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I am relatively new to woodworking. I am in the process of laminating plywood (which will be used as a tabletop and also to hide the actual support for the table). I have googled alot and found different answers. Some are not even for plywood.My question is do I need to laminate both sides?

The cost and time will be high if I do laminate.. Some parts of the plywood will be sealed to the wall so that will be useless to laminate. Can I get away with laminating one side and just coating the other side with varnish or something else (please recommend me).

The humidity here is almost constant,

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  • Will the table be used indoors? If so, you need to look into indoor humidity. This is mainly affected by heating and cooling - so you have lower humidity in winter when heating is used and high humidity in summer when cooling is used. – Eli Iser Nov 24 '16 at 15:14
  • Kudos for the well-asked Question. Unfortunately the main issue here I think is going to be something we can't know, which is the quality of the plywood you're working with. So regrettably some or most of the advice here has to be taken on an it depends basis. So take the following as just a very basic guide: if your plywood is good quality and thick, no you don't need to laminate both sides. If not doing both sides it's better to use contact cement than any glue that contains water. [contd] – Graphus supports Monica Nov 24 '16 at 19:14
  • If using cheaper and/or thinner plywood and the cost of laminate for the back as well would be prohibitive it is worth painting something on the opposite face, but just to be careful rather than because it's a must-do. I would recommend you use any decent oil-based polyurethane (or other varnish) for this and apply three full-strength coats by brush or roller. Let it dry before laminating the face side. Best of luck! – Graphus supports Monica Nov 24 '16 at 19:18
  • I am not sure about the grade of plywood but it's 18mm thick. There is no climate changes here where I am living so the room where it will be used in only has a air conditioner for cooling. I am just gonna play it safe and laminate both sides (laminate the other side with cheaper veener as @Martin suggested down in the answers. – David Nov 25 '16 at 15:56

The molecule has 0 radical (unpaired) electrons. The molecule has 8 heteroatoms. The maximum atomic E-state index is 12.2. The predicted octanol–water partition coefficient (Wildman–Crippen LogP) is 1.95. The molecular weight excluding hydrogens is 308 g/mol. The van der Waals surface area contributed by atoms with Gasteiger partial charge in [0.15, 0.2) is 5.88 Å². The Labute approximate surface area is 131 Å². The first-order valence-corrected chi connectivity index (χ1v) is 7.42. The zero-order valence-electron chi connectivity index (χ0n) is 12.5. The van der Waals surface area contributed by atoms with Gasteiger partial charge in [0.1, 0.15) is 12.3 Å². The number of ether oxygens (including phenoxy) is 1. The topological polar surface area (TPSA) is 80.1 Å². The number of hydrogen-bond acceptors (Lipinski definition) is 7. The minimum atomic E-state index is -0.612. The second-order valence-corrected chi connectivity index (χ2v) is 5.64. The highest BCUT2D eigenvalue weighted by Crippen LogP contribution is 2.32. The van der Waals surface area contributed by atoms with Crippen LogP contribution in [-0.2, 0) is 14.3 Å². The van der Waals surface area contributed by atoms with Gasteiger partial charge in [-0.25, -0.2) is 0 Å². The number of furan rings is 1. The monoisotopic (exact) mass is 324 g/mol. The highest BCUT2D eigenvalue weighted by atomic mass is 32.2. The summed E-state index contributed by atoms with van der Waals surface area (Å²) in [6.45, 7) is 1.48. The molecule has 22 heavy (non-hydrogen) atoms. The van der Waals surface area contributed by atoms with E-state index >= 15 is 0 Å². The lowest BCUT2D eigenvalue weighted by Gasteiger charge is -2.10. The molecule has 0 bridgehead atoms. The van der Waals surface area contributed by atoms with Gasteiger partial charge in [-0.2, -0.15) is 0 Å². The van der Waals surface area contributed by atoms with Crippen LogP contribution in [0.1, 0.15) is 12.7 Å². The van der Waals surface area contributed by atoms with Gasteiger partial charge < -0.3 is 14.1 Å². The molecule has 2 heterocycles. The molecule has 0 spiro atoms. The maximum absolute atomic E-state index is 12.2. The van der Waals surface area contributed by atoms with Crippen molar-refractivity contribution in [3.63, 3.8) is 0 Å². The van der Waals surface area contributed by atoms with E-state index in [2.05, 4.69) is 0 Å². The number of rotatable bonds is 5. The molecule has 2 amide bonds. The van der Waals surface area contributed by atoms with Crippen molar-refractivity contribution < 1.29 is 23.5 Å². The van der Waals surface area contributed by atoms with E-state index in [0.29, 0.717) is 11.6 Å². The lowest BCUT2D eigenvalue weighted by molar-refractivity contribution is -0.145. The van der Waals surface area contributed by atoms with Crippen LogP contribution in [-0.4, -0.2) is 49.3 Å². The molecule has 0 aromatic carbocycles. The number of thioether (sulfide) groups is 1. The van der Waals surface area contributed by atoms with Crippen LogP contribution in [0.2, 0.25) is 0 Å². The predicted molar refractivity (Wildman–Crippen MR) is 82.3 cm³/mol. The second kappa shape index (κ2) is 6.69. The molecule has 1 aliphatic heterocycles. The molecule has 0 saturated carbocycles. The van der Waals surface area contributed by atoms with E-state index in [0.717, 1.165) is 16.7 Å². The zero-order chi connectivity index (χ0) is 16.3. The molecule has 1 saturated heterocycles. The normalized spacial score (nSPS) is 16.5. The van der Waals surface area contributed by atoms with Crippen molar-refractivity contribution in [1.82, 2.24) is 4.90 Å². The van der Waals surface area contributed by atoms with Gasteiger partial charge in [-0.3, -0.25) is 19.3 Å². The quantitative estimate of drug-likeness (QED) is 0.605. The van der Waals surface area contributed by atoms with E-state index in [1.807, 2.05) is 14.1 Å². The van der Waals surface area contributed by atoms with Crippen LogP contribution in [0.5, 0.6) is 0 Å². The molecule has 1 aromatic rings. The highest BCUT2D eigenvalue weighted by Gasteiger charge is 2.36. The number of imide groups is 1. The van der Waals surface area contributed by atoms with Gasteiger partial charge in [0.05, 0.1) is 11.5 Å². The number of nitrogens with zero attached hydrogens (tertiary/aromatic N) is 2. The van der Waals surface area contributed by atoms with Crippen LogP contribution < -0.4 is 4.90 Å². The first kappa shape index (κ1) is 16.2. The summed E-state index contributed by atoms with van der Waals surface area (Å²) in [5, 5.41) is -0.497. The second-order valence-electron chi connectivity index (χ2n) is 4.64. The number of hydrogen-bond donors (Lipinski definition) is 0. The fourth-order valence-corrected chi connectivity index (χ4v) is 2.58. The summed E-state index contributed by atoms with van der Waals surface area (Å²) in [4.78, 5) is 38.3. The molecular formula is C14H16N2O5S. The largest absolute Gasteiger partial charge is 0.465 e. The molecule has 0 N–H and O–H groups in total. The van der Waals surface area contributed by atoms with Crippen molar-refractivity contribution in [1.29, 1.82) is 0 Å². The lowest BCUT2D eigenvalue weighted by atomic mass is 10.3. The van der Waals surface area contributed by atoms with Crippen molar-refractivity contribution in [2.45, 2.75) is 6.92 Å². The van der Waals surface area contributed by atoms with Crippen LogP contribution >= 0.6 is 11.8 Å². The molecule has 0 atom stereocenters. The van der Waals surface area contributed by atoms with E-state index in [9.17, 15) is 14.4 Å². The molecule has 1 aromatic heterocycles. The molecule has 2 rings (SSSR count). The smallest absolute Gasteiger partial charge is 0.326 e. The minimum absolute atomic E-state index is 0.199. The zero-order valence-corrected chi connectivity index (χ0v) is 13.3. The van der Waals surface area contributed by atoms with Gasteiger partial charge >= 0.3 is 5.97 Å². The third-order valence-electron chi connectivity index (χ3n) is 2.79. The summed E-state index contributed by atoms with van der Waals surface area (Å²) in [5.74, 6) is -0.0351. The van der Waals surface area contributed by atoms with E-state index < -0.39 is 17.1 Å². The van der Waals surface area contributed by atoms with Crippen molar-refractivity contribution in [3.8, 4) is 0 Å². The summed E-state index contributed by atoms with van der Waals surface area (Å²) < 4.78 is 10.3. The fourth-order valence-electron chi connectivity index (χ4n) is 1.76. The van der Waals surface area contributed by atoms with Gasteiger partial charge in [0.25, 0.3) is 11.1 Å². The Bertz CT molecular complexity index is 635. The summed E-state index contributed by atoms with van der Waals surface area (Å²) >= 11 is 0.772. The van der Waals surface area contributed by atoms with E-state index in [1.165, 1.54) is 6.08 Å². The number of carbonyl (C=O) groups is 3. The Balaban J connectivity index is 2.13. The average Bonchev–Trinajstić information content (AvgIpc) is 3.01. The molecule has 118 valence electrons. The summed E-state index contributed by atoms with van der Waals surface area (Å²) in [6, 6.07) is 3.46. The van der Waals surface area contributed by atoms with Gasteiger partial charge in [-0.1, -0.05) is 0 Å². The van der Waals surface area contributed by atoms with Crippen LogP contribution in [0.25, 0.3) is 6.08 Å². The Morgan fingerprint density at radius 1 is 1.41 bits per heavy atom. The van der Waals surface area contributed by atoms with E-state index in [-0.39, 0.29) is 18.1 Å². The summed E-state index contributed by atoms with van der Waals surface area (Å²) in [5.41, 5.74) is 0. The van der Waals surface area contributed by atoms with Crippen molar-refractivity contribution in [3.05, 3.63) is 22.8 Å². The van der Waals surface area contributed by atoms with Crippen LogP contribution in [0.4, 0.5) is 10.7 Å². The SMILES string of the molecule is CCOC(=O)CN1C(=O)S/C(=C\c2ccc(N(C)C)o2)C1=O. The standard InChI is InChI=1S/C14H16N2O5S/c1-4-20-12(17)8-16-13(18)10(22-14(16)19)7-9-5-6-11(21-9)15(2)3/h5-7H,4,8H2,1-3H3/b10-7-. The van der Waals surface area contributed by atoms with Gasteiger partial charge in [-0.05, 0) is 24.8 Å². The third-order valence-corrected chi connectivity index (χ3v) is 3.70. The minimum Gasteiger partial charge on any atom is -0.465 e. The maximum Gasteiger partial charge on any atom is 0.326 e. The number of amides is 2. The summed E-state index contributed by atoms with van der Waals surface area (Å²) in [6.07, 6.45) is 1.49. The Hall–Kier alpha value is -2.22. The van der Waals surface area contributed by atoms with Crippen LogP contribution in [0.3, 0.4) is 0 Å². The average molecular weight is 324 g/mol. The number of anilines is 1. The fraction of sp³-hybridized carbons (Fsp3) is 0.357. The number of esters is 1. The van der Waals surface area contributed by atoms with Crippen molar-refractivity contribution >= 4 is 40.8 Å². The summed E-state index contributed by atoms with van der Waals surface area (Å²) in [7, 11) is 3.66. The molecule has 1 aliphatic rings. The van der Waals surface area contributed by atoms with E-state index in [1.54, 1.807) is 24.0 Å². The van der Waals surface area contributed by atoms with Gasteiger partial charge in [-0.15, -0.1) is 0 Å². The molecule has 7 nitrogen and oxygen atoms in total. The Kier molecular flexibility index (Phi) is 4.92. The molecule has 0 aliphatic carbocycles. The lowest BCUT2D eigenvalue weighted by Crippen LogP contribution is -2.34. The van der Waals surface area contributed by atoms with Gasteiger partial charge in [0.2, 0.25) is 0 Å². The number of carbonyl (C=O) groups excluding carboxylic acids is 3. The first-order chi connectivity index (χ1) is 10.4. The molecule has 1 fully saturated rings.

• FYI air conditioners do dry the air while cooling it (cold air holds less moisture than warm air). But whether this is a factor here I don't know (don't think so). 18mm plywood is inherently strong and stable so that's a good starting point, 12mm and thinner would be much more prone to warping and even with those experienced users don't always counter-veneer depending on the size of the piece. – Graphus supports Monica Nov 25 '16 at 16:22
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Part of the answer depends upon the size of the piece, its thickness, and possibly the number of layers in the panel. I do not know any hard and fast rules for making a determination but here are some considerations.

  • The grain in each layer is set perpendicular so that strength in the panel resists the tendency of adjacent layers to curl as moisture and temperature generate distorting stresses.
  • Plywood panels have odd number of layers so that the opposing forces are balanced helping the panel keep a flat profile.
  • If the plywood panel is small (<18" width and depth) and the panel is thicker (3/4") adding a thin veneer layer on one side only will probably work. As the dimensions increase or the thickness decreases the risk of distortion increases. Of course, if the surface applied on the face is thicker, it will generate more stress in the panel.